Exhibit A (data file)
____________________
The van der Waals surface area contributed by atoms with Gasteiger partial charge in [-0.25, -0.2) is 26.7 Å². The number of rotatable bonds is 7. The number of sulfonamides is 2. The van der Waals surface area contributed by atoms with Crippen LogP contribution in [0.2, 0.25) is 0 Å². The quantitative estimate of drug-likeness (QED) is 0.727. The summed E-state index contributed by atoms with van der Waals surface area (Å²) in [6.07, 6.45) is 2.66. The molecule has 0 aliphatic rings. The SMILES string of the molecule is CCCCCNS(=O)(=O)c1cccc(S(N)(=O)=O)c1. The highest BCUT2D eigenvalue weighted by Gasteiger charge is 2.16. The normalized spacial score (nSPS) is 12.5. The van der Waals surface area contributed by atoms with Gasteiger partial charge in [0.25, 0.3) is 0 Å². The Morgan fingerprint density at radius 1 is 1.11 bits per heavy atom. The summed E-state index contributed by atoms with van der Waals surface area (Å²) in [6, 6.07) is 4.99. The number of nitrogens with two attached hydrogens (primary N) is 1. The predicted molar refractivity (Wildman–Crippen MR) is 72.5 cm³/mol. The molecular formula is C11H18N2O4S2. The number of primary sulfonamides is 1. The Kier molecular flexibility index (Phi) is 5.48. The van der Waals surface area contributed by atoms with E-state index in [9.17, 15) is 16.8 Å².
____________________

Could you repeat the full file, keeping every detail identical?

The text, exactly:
The van der Waals surface area contributed by atoms with Gasteiger partial charge in [-0.25, -0.2) is 26.7 Å². The number of rotatable bonds is 7. The number of sulfonamides is 2. The van der Waals surface area contributed by atoms with Crippen LogP contribution in [0.2, 0.25) is 0 Å². The quantitative estimate of drug-likeness (QED) is 0.727. The summed E-state index contributed by atoms with van der Waals surface area (Å²) in [6.07, 6.45) is 2.66. The molecule has 0 aliphatic rings. The SMILES string of the molecule is CCCCCNS(=O)(=O)c1cccc(S(N)(=O)=O)c1. The highest BCUT2D eigenvalue weighted by Gasteiger charge is 2.16. The normalized spacial score (nSPS) is 12.5. The van der Waals surface area contributed by atoms with Gasteiger partial charge in [0.25, 0.3) is 0 Å². The Morgan fingerprint density at radius 1 is 1.11 bits per heavy atom. The summed E-state index contributed by atoms with van der Waals surface area (Å²) in [6, 6.07) is 4.99. The number of nitrogens with two attached hydrogens (primary N) is 1. The predicted molar refractivity (Wildman–Crippen MR) is 72.5 cm³/mol. The molecular formula is C11H18N2O4S2. The number of primary sulfonamides is 1. The Kier molecular flexibility index (Phi) is 5.48. The van der Waals surface area contributed by atoms with E-state index in [9.17, 15) is 16.8 Å².